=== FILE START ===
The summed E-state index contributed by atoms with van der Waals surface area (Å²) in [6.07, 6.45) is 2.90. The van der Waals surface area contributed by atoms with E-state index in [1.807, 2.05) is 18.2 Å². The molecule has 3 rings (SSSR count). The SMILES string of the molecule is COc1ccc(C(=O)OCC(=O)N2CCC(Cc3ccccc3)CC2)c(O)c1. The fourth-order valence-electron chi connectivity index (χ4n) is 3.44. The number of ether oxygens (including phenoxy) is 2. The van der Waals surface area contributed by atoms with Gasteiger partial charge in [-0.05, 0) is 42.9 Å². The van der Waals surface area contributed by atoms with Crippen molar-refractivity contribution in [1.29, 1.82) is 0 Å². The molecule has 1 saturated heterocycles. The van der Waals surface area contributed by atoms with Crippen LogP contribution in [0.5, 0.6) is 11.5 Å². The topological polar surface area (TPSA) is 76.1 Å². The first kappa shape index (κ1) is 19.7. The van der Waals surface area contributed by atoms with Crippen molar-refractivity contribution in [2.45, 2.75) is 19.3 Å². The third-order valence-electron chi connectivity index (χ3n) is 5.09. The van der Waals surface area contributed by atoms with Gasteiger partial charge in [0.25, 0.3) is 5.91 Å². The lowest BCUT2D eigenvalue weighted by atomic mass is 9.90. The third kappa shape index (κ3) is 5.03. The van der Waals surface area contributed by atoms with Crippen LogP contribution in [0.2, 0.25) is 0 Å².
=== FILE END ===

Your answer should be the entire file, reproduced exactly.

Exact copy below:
The summed E-state index contributed by atoms with van der Waals surface area (Å²) in [6.07, 6.45) is 2.90. The van der Waals surface area contributed by atoms with E-state index in [1.807, 2.05) is 18.2 Å². The molecule has 3 rings (SSSR count). The SMILES string of the molecule is COc1ccc(C(=O)OCC(=O)N2CCC(Cc3ccccc3)CC2)c(O)c1. The fourth-order valence-electron chi connectivity index (χ4n) is 3.44. The number of ether oxygens (including phenoxy) is 2. The van der Waals surface area contributed by atoms with Gasteiger partial charge in [-0.05, 0) is 42.9 Å². The van der Waals surface area contributed by atoms with Crippen molar-refractivity contribution in [1.29, 1.82) is 0 Å². The molecule has 1 saturated heterocycles. The van der Waals surface area contributed by atoms with Crippen LogP contribution in [0.5, 0.6) is 11.5 Å². The topological polar surface area (TPSA) is 76.1 Å². The first kappa shape index (κ1) is 19.7. The van der Waals surface area contributed by atoms with Crippen molar-refractivity contribution in [2.45, 2.75) is 19.3 Å². The third-order valence-electron chi connectivity index (χ3n) is 5.09. The van der Waals surface area contributed by atoms with Gasteiger partial charge in [0.25, 0.3) is 5.91 Å². The lowest BCUT2D eigenvalue weighted by atomic mass is 9.90. The third kappa shape index (κ3) is 5.03. The van der Waals surface area contributed by atoms with Crippen LogP contribution in [0.2, 0.25) is 0 Å².